Sometimes it's not about utlimate power, rather doing something out of the ordinary.  I don't expect a Hudson 8 to be a screamer - I have a similar displacement V8 with a 7500 RPM redline for that sort of hooliganism.  It's more about experimenting with what's there to see what the results are! 

  • ValVal Posts: 780Member
    I love the 8 cylinders, have always heard how smooth they were. My 39 6 wont hold an 8. But I love it just the same. I don't have anything to put an 8 in. Maybe I should rectify that : ) 
  • TerraplaneCoupeTerraplaneCoupe Posts: 22Member
    looks to me like a Hudson 8 intake could be made into a 4 barrel manifold quite easily.  Would require home made headers.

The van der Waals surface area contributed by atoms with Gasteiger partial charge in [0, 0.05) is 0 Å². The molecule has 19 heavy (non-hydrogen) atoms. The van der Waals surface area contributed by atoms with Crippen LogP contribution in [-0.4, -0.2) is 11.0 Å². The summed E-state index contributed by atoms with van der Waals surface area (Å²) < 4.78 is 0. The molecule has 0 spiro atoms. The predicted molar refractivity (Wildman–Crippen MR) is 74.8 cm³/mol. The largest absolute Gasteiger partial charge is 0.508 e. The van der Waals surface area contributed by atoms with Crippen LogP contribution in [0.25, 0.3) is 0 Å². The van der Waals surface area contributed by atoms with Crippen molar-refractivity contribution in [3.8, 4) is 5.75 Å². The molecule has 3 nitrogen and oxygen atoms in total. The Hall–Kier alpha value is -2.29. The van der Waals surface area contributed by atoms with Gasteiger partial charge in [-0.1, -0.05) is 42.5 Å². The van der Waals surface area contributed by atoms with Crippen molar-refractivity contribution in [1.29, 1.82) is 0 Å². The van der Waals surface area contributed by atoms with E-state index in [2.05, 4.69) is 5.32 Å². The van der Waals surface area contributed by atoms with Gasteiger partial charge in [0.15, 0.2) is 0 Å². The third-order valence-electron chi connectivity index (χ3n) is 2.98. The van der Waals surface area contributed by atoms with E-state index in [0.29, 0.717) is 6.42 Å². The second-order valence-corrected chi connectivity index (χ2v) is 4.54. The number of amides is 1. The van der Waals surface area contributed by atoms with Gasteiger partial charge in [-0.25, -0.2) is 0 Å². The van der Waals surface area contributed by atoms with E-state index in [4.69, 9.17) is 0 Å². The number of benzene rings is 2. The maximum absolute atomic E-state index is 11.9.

• 50C8DAN50C8DAN Posts: 1,794Senior Contributor
    If you remember Bernie Siegfried (Hudson engineer) wrote an article in the WTN about the engine development in the early 50s and they experimented with an 8 with about 300 cu in and hot cam.  He said it was able to run and hide from the Hornet, but management decided the time for the I8 was done so it was scrapped.  Too bad!
  • 50C8DAN said:
    If you remember Bernie Siegfried (Hudson engineer) wrote an article in the WTN about the engine development in the early 50s and they experimented with an 8 with about 300 cu in and hot cam.  He said it was able to run and hide from the Hornet, but management decided the time for the I8 was done so it was scrapped.  Too bad!
    Yes!  I recall that article!